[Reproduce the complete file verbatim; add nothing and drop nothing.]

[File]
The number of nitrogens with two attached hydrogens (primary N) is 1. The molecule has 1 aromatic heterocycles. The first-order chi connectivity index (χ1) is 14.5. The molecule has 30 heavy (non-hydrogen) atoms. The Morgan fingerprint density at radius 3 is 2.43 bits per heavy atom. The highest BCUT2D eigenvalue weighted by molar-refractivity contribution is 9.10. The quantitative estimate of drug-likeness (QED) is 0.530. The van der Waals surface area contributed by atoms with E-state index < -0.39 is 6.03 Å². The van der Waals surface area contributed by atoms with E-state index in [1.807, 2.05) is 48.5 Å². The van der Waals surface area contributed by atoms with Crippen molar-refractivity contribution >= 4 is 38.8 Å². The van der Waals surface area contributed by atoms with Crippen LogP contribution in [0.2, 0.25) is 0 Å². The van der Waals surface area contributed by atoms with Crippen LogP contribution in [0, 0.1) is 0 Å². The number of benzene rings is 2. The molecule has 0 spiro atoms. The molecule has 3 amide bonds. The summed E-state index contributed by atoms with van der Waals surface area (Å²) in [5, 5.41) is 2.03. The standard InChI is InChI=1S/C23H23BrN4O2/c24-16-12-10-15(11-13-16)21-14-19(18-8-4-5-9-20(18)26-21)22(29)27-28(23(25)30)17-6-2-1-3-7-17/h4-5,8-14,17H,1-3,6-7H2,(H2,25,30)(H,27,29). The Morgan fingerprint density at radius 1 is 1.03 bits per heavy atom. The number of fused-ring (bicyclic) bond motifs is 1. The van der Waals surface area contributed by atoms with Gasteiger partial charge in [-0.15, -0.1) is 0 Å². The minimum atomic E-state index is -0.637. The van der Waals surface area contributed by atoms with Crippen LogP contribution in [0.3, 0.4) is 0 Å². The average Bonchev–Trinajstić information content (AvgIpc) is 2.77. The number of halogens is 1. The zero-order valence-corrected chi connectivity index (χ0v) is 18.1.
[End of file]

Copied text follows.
The number of nitrogens with two attached hydrogens (primary N) is 1. The molecule has 1 aromatic heterocycles. The first-order chi connectivity index (χ1) is 14.5. The molecule has 30 heavy (non-hydrogen) atoms. The Morgan fingerprint density at radius 3 is 2.43 bits per heavy atom. The highest BCUT2D eigenvalue weighted by molar-refractivity contribution is 9.10. The quantitative estimate of drug-likeness (QED) is 0.530. The van der Waals surface area contributed by atoms with E-state index < -0.39 is 6.03 Å². The van der Waals surface area contributed by atoms with E-state index in [1.807, 2.05) is 48.5 Å². The van der Waals surface area contributed by atoms with Crippen molar-refractivity contribution >= 4 is 38.8 Å². The van der Waals surface area contributed by atoms with Crippen LogP contribution in [0.2, 0.25) is 0 Å². The van der Waals surface area contributed by atoms with Crippen LogP contribution in [0, 0.1) is 0 Å². The number of benzene rings is 2. The molecule has 0 spiro atoms. The molecule has 3 amide bonds. The summed E-state index contributed by atoms with van der Waals surface area (Å²) in [5, 5.41) is 2.03. The standard InChI is InChI=1S/C23H23BrN4O2/c24-16-12-10-15(11-13-16)21-14-19(18-8-4-5-9-20(18)26-21)22(29)27-28(23(25)30)17-6-2-1-3-7-17/h4-5,8-14,17H,1-3,6-7H2,(H2,25,30)(H,27,29). The Morgan fingerprint density at radius 1 is 1.03 bits per heavy atom. The number of fused-ring (bicyclic) bond motifs is 1. The van der Waals surface area contributed by atoms with Gasteiger partial charge in [-0.15, -0.1) is 0 Å². The minimum atomic E-state index is -0.637. The van der Waals surface area contributed by atoms with Crippen LogP contribution in [0.3, 0.4) is 0 Å². The average Bonchev–Trinajstić information content (AvgIpc) is 2.77. The number of halogens is 1. The zero-order valence-corrected chi connectivity index (χ0v) is 18.1.